June 18, 2009
The shut down of the Chalk River nuclear reactor in Ontario has hospitals across the country (and around the world) scrambling over a severe shortage of medical supplies. Many medical exams and treatments have been delayed or cancelled as a result. Many of us associate exposure to high doses of radioactive radiation with deformities - think of the results of Hiroshima or Chernobyl — so a likely question is what do atomic bombs have to do with medical tests? The answer is nuclear isotopes!
All matters are made of billions of atoms of elements listed in the Periodic Table
. At the center of each atom is a nucleus formed from protons and neutrons. These particles weigh the same, but protons carry a positive charge while neutrons are not charged. The number of protons a nucleus has defines the element to which the nucleus belongs while the number of neutrons may vary (e.g., oxygen atoms have 16 protons in their nuclei (plural of nucleus), while gold atoms that have 79 protons in their nuclei).
Like charges repel each other, so each nucleus contains about the same number of neutrons between neighbouring protons so that the atom as a whole stays stable. Some atoms hold more or less neutrons than protons, and these variations are known as "isotopes" of the same element. As a result, there is energy held within the nucleus, and when this energy exceeds a stable level, the atom will break apart, or more technically, undergo radioactive decay. Any atom that can undergo a radioactive decay is known as a radionuclide.
Did you know? There are three types of radioactive decay: alpha decay, beta decay, and gamma decay.
In nuclear weapons, atoms with extremely unstable nuclei (usually man-made) are used. When trillions of atoms all give off this energy at once, which is what happens when a weapon is triggered, an explosion occurs.
In medicine, radioisotopes are used for diagnosis, treatment, and research. In diagnosis, for example, radioactive chemicals (an entirely different type than those used in a nuclear weapon, and is not harmful to the patient when used in low, approved doses) are injected in to patients' blood stream and gamma rays are emitted from within the body. With special detectors, gamma rays can be detected and the information can be seen on a computer screen in order to provide diagnostic information about a person's internal anatomy and the functioning of specific organs. After the test, the patient will not stay radioactive forever, of course. The chemicals injected will be excreted from the body along with urine.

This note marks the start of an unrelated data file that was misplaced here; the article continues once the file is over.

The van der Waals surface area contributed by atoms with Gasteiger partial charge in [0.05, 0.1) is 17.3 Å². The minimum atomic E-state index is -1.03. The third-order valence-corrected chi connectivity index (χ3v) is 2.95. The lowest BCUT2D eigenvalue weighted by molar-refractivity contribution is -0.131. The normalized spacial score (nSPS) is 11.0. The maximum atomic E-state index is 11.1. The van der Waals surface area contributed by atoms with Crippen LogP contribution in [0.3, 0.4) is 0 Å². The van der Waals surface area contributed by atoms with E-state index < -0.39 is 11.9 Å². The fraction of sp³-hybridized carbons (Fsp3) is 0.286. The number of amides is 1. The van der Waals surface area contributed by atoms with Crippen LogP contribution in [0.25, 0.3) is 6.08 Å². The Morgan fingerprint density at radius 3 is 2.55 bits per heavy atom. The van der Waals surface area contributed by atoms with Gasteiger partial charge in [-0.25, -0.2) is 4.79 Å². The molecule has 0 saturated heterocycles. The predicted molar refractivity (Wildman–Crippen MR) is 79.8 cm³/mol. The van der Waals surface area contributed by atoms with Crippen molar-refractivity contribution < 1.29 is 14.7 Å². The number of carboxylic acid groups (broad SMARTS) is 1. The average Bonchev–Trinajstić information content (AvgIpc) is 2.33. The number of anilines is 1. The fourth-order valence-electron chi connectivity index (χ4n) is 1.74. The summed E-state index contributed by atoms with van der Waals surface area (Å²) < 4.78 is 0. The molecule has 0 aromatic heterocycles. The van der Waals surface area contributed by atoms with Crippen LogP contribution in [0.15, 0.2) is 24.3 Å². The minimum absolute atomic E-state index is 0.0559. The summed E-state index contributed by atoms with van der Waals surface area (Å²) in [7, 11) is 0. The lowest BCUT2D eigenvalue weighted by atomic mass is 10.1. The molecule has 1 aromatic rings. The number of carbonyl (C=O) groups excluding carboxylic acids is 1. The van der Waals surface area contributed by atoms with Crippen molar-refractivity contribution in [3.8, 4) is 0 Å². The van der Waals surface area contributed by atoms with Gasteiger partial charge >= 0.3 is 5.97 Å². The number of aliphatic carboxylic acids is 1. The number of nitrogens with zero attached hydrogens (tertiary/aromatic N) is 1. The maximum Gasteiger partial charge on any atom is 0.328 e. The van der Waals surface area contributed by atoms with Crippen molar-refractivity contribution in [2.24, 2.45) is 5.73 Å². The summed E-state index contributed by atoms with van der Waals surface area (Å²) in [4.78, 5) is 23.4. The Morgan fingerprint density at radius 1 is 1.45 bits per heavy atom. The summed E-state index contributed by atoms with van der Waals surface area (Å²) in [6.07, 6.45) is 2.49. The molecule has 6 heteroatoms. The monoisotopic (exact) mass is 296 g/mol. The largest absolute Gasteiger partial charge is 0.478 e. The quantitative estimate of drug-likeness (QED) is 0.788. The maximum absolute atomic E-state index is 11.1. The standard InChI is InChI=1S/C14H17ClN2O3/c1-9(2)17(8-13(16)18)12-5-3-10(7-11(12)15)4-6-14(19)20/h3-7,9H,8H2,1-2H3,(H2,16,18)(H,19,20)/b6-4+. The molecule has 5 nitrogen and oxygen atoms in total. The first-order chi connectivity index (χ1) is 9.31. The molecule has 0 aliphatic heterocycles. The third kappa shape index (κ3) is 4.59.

Did you know? A frequently used radionuclide in medicine is iodine-131, which contains 53 protons and 78 neutrons.
Did you know? There are many other uses of radionuclides, these include household smoke detectors, food preservation, and for monitoring mining processes.
The radioactive isotopes used in medicine are produced in nuclear power plants such as the Chalk River plant. In fact, the Chalk River plant alone actually supplies nearly half of the whole world's need for medical nuclides. In May of this year, a large volume leakage of radioactive water was found in the plant which caused the plant to shut down for at least 3 months.
The shortage has already been felt in provinces throughout Canada. In Saskatoon, health professionals have had to ration their remaining resources for the most urgent patients — which means that patients waiting for bone scans and other treatments in Saskatoon will have to wait longer.
Lisa Raitt, the Minister of Natural Resources Canada has said there is no reason to panic as the government negotiates with international partners to secure alternative supplies and hospitals look to other types of diagnostic tests to help manage during the shortage. These alternative diagnostic tests include CT scans, which aren't as powerful as nuclear diagnoses, but will have to make do for the time being. Because nuclear medicines have short shelf lives, the most urgent patients need to be treated as soon as possible.
Medical Isotopes in the News
Qian Qian (Rachel) Liu is a 4th year student at UBC who studies Medical Laboratory Sciences and conducts research in neuron development at the lab in the department of Neuroscience. In her free time, Qian Qian does a lot of volunteering in the community. She is involved with the Kids Help Phone organization in Vancouver, and volunteers on the phone lines of the Crisis Centre for Suicide Prevention.